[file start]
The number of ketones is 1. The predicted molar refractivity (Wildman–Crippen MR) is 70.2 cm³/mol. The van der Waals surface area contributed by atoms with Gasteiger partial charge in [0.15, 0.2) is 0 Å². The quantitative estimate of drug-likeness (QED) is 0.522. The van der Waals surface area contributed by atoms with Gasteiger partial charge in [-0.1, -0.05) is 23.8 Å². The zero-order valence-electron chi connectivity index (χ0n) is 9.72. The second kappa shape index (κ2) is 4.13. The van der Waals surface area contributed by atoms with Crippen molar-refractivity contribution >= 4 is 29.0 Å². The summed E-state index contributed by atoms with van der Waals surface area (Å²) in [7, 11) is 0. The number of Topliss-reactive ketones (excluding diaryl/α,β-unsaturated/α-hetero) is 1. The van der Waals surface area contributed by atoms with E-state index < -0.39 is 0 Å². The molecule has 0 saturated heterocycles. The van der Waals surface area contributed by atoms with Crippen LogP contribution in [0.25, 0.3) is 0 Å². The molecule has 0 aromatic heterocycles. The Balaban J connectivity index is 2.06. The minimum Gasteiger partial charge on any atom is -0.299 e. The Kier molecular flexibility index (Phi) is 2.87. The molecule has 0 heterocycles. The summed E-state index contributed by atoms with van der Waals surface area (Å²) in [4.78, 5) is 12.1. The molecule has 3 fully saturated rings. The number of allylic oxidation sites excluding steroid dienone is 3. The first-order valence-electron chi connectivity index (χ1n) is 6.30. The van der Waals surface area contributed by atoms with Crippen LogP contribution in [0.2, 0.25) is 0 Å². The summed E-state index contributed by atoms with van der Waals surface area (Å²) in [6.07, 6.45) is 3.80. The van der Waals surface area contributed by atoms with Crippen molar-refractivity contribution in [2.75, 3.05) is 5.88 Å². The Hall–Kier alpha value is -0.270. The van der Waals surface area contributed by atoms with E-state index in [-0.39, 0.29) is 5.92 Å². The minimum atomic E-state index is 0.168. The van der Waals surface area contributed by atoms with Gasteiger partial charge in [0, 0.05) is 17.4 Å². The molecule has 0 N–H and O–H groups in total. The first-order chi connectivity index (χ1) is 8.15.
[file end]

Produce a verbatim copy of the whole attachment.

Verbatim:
The number of ketones is 1. The predicted molar refractivity (Wildman–Crippen MR) is 70.2 cm³/mol. The van der Waals surface area contributed by atoms with Gasteiger partial charge in [0.15, 0.2) is 0 Å². The quantitative estimate of drug-likeness (QED) is 0.522. The van der Waals surface area contributed by atoms with Gasteiger partial charge in [-0.1, -0.05) is 23.8 Å². The zero-order valence-electron chi connectivity index (χ0n) is 9.72. The second kappa shape index (κ2) is 4.13. The van der Waals surface area contributed by atoms with Crippen molar-refractivity contribution >= 4 is 29.0 Å². The summed E-state index contributed by atoms with van der Waals surface area (Å²) in [7, 11) is 0. The number of Topliss-reactive ketones (excluding diaryl/α,β-unsaturated/α-hetero) is 1. The van der Waals surface area contributed by atoms with E-state index < -0.39 is 0 Å². The molecule has 0 saturated heterocycles. The van der Waals surface area contributed by atoms with Crippen LogP contribution in [0.25, 0.3) is 0 Å². The molecule has 0 aromatic heterocycles. The Balaban J connectivity index is 2.06. The minimum Gasteiger partial charge on any atom is -0.299 e. The Kier molecular flexibility index (Phi) is 2.87. The molecule has 0 heterocycles. The summed E-state index contributed by atoms with van der Waals surface area (Å²) in [4.78, 5) is 12.1. The molecule has 3 fully saturated rings. The number of allylic oxidation sites excluding steroid dienone is 3. The first-order valence-electron chi connectivity index (χ1n) is 6.30. The van der Waals surface area contributed by atoms with Crippen LogP contribution in [0.2, 0.25) is 0 Å². The summed E-state index contributed by atoms with van der Waals surface area (Å²) in [6.07, 6.45) is 3.80. The van der Waals surface area contributed by atoms with Crippen molar-refractivity contribution in [2.75, 3.05) is 5.88 Å². The Hall–Kier alpha value is -0.270. The van der Waals surface area contributed by atoms with E-state index in [-0.39, 0.29) is 5.92 Å². The minimum atomic E-state index is 0.168. The van der Waals surface area contributed by atoms with Gasteiger partial charge in [0, 0.05) is 17.4 Å². The molecule has 0 N–H and O–H groups in total. The first-order chi connectivity index (χ1) is 8.15.